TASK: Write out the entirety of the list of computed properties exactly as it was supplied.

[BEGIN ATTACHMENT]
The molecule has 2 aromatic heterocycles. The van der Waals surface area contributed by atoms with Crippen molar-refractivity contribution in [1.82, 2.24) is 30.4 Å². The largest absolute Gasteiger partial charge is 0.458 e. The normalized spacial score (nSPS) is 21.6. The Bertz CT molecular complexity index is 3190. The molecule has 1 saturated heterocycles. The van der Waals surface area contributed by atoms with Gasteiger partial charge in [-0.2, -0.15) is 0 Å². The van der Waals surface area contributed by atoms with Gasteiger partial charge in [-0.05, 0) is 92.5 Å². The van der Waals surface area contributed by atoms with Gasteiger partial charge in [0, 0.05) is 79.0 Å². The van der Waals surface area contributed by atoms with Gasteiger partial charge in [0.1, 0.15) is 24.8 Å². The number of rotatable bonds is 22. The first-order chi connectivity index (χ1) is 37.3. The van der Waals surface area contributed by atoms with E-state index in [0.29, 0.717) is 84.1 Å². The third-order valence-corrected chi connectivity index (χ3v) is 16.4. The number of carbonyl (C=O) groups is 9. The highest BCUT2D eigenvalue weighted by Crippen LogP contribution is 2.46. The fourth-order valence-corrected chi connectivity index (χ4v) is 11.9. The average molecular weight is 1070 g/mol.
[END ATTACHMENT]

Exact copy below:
The molecule has 2 aromatic heterocycles. The van der Waals surface area contributed by atoms with Crippen molar-refractivity contribution in [1.82, 2.24) is 30.4 Å². The largest absolute Gasteiger partial charge is 0.458 e. The normalized spacial score (nSPS) is 21.6. The Bertz CT molecular complexity index is 3190. The molecule has 1 saturated heterocycles. The van der Waals surface area contributed by atoms with Gasteiger partial charge in [-0.2, -0.15) is 0 Å². The van der Waals surface area contributed by atoms with Gasteiger partial charge in [-0.05, 0) is 92.5 Å². The van der Waals surface area contributed by atoms with Gasteiger partial charge in [0, 0.05) is 79.0 Å². The van der Waals surface area contributed by atoms with Gasteiger partial charge in [0.1, 0.15) is 24.8 Å². The number of rotatable bonds is 22. The first-order chi connectivity index (χ1) is 37.3. The van der Waals surface area contributed by atoms with E-state index in [0.29, 0.717) is 84.1 Å². The third-order valence-corrected chi connectivity index (χ3v) is 16.4. The number of carbonyl (C=O) groups is 9. The highest BCUT2D eigenvalue weighted by Crippen LogP contribution is 2.46. The fourth-order valence-corrected chi connectivity index (χ4v) is 11.9. The average molecular weight is 1070 g/mol.